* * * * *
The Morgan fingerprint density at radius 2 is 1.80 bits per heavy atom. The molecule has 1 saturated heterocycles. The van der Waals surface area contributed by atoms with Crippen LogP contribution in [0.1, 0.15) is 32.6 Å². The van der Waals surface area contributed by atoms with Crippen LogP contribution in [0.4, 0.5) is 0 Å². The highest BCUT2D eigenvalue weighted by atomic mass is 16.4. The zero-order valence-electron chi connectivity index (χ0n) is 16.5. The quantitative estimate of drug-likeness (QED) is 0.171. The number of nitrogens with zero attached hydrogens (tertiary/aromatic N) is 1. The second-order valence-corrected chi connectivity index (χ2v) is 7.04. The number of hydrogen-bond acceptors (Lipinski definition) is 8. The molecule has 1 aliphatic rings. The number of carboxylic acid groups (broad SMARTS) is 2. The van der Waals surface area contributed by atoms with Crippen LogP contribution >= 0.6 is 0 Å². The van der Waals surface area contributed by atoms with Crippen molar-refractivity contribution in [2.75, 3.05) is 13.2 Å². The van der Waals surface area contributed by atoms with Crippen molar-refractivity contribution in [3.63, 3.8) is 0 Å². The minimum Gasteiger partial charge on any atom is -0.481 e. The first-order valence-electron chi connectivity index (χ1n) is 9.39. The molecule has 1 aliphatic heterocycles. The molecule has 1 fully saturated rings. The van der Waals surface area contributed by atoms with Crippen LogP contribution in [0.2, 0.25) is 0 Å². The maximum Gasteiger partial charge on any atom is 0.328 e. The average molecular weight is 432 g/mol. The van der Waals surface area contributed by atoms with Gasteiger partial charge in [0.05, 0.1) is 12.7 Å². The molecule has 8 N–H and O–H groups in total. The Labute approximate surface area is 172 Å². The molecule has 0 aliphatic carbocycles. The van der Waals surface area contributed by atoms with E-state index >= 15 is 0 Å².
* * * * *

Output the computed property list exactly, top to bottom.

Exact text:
The Morgan fingerprint density at radius 2 is 1.80 bits per heavy atom. The molecule has 1 saturated heterocycles. The van der Waals surface area contributed by atoms with Crippen LogP contribution in [0.1, 0.15) is 32.6 Å². The van der Waals surface area contributed by atoms with Crippen LogP contribution in [0.4, 0.5) is 0 Å². The highest BCUT2D eigenvalue weighted by atomic mass is 16.4. The zero-order valence-electron chi connectivity index (χ0n) is 16.5. The quantitative estimate of drug-likeness (QED) is 0.171. The number of nitrogens with zero attached hydrogens (tertiary/aromatic N) is 1. The second-order valence-corrected chi connectivity index (χ2v) is 7.04. The number of hydrogen-bond acceptors (Lipinski definition) is 8. The molecule has 1 aliphatic rings. The number of carboxylic acid groups (broad SMARTS) is 2. The van der Waals surface area contributed by atoms with Crippen LogP contribution >= 0.6 is 0 Å². The van der Waals surface area contributed by atoms with Crippen molar-refractivity contribution in [2.75, 3.05) is 13.2 Å². The van der Waals surface area contributed by atoms with Crippen molar-refractivity contribution in [3.63, 3.8) is 0 Å². The minimum Gasteiger partial charge on any atom is -0.481 e. The first-order valence-electron chi connectivity index (χ1n) is 9.39. The molecule has 1 aliphatic heterocycles. The molecule has 1 fully saturated rings. The van der Waals surface area contributed by atoms with Crippen LogP contribution in [0.2, 0.25) is 0 Å². The maximum Gasteiger partial charge on any atom is 0.328 e. The average molecular weight is 432 g/mol. The van der Waals surface area contributed by atoms with Gasteiger partial charge in [0.05, 0.1) is 12.7 Å². The molecule has 8 N–H and O–H groups in total. The Labute approximate surface area is 172 Å². The molecule has 0 aliphatic carbocycles. The van der Waals surface area contributed by atoms with E-state index >= 15 is 0 Å².